Ask Citadel football players what is different under new coach Mike Houston, and most of them come up with one word.
It's not as if all the Bulldogs are now running a 4.3 in the 40, though that would be nice. Rather, it's the tempo at which things are done - especially in practice - that is markedly different.
"It's a lot faster than it used to be," said junior wide receiver Alex Glover. "I like it a lot, because I feel like I'm shape. I think it will really help us in games, because it will keep teams on their heels. And it's a good change-up from what we had been doing in the past."
Houston and offensive coordinator Brent Thompson bring a no-huddle twist to the triple-option offense, one they used to take Lenoir-Rhyne to a 13-2 record and the NCAA Division II national title game last season.
The no-huddle doesn't necessarily mean a hurry-up pace for all four quarters. Lenoir-Rhyne averaged 68.5 plays per game last season, just a bit more than the Bulldogs' 65.1 plays per game during a 5-7 season that closed out Kevin Higgins' nine years as head coach.
But it does mean that the Bulldogs - in theory, anyway - can vary their pace at will and force the issue in the second half of games.
"Traditionally, if you look back at our scores at Lenoir-Rhyne, we had a lot of games against good teams that were close at the half," said Houston, who had a 29-8 record in three seasons at Lenoir-Rhyne. "We pulled away and really put teams away in the middle of the third quarter, fourth quarter because of conditioning and the way we played.
"Our hope is to develop that same identity here, to have that same conditioning and mentality to win close games in the second half."
Being able to control tempo is key to that identity, Houston said.
"It depends on who we are playing and how the game is flowing," he said. "If we need to control the ball and have 30-plus minutes in time of possession, we want to be able to do that. When we get somebody on the ropes and we want to turn up the gas a little bit, we want to be able to do that."
The Bulldogs' offense has more question marks than the defense, though senior quarterback Aaron Miller has plenty of experience after sharing time with Ben Dupree the last three seasons. By all accounts, Miller - who was recruited at Lenoir-Rhyne by Houston - has stepped up quickly into a leadership role.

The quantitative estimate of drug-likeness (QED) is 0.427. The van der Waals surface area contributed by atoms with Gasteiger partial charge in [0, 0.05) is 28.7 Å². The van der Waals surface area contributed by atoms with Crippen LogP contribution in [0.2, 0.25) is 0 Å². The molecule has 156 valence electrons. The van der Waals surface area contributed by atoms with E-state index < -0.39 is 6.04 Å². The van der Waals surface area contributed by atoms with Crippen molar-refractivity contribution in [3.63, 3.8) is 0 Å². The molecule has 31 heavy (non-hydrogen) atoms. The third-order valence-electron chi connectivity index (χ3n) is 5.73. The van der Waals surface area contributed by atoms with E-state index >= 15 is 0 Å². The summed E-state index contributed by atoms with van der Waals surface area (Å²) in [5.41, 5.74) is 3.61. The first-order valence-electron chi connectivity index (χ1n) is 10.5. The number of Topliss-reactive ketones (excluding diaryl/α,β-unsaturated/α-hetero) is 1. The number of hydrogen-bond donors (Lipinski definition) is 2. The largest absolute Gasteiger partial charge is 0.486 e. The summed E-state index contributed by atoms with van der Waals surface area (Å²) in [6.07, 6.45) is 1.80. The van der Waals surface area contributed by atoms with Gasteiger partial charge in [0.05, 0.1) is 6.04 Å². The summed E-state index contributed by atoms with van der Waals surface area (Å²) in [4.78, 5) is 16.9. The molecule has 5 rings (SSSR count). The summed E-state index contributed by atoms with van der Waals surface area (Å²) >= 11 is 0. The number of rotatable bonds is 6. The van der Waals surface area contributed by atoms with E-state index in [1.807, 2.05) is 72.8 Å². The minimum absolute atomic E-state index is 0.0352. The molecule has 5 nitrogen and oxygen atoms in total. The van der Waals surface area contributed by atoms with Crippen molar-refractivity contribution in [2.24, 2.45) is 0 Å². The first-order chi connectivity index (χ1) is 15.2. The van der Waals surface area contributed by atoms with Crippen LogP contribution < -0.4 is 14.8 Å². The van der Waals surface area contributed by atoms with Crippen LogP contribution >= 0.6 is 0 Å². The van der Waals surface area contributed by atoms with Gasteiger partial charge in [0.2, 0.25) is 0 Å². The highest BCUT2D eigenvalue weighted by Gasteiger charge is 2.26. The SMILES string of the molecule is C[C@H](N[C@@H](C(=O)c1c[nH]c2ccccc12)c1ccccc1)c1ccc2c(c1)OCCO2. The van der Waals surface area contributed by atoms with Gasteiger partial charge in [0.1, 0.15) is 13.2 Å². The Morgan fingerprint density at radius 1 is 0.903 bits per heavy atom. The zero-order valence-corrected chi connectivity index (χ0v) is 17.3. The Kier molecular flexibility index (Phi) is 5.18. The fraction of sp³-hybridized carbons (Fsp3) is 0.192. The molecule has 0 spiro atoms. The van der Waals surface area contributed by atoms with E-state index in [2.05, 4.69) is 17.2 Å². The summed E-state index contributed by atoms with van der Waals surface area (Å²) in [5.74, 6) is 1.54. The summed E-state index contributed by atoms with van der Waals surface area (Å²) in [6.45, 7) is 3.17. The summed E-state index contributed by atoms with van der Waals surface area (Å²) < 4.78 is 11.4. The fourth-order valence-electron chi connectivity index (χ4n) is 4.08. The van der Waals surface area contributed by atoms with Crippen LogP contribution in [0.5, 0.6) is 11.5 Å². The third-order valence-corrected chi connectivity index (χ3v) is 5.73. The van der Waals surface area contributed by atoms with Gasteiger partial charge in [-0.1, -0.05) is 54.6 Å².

But at B-back - usually the top rusher in the triple-option - all-SoCon runner Darien Robinson is gone, leaving redshirt freshman Tyler Renew and true freshman Isiaha Smith (5-10, 220) to fill the job. Junior Vinny Miller could see time at B-back and slotback, where an array of backs are vying for carries.
The offensive line lost four starters and has been the focus of some shuffling in the preseason, with tackle Victor Hill the only senior in the starting unit. Ironically - since the Bulldogs won't pass much - the wide-receiver corps is the most experienced and physically impressive part of the offense, led by Wando High School grads Glover (6-3, 235), Brandon Eakins (6-2, 195) and Rudder Brown (6-4, 215).
New coordinator Maurice Drayton's defense might have to carry the load early, with a front seven that is the strength of the team - Justin Oxendine, Mitchell Jeter and sack specialist Mark Thomas are up front, with a stable of linebackers led by Carl Robinson and Carson Smith. Both starting cornersbacks must be replaced, with senior Walker Smith and athletic DeVonta Delaney top candidates.
Sophomores Eric Goins and Will Vanvick are competing at punter, with Goins and junior Austin Jordan vying for place-kicking duties.
Picked to finish sixth in the new-look Southern Conference, the Bulldogs face a tough early slate: 2013 FCS quarterfinalist (Coastal Carolina), defending FBS national champion (Florida State), a 10-win team (Charleston Southern) and nemesis Wofford (15 straight wins over The Citadel) in the first five games.